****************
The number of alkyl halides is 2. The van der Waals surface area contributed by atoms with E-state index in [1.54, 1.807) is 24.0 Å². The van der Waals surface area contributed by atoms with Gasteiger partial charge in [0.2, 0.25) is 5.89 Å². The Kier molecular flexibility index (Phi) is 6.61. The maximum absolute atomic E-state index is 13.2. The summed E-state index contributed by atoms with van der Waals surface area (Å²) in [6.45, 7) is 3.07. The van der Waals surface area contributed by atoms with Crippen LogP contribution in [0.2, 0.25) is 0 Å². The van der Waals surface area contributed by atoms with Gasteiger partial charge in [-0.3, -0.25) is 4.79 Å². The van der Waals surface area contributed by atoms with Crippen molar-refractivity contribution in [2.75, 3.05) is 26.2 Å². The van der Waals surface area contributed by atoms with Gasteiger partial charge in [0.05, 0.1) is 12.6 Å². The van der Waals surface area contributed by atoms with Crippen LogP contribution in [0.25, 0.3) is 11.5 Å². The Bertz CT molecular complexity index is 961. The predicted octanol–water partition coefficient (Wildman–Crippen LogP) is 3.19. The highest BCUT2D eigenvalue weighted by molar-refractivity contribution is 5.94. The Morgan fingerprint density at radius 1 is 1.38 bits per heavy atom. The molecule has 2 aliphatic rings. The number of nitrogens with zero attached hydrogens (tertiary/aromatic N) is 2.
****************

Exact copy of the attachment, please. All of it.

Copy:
The number of alkyl halides is 2. The van der Waals surface area contributed by atoms with E-state index in [1.54, 1.807) is 24.0 Å². The van der Waals surface area contributed by atoms with Gasteiger partial charge in [0.2, 0.25) is 5.89 Å². The Kier molecular flexibility index (Phi) is 6.61. The maximum absolute atomic E-state index is 13.2. The summed E-state index contributed by atoms with van der Waals surface area (Å²) in [6.45, 7) is 3.07. The van der Waals surface area contributed by atoms with Crippen LogP contribution in [0.2, 0.25) is 0 Å². The van der Waals surface area contributed by atoms with Gasteiger partial charge in [-0.3, -0.25) is 4.79 Å². The van der Waals surface area contributed by atoms with Crippen molar-refractivity contribution in [2.75, 3.05) is 26.2 Å². The van der Waals surface area contributed by atoms with Gasteiger partial charge in [0.05, 0.1) is 12.6 Å². The van der Waals surface area contributed by atoms with Crippen LogP contribution in [0.25, 0.3) is 11.5 Å². The Bertz CT molecular complexity index is 961. The predicted octanol–water partition coefficient (Wildman–Crippen LogP) is 3.19. The highest BCUT2D eigenvalue weighted by molar-refractivity contribution is 5.94. The Morgan fingerprint density at radius 1 is 1.38 bits per heavy atom. The molecule has 2 aliphatic rings. The number of nitrogens with zero attached hydrogens (tertiary/aromatic N) is 2.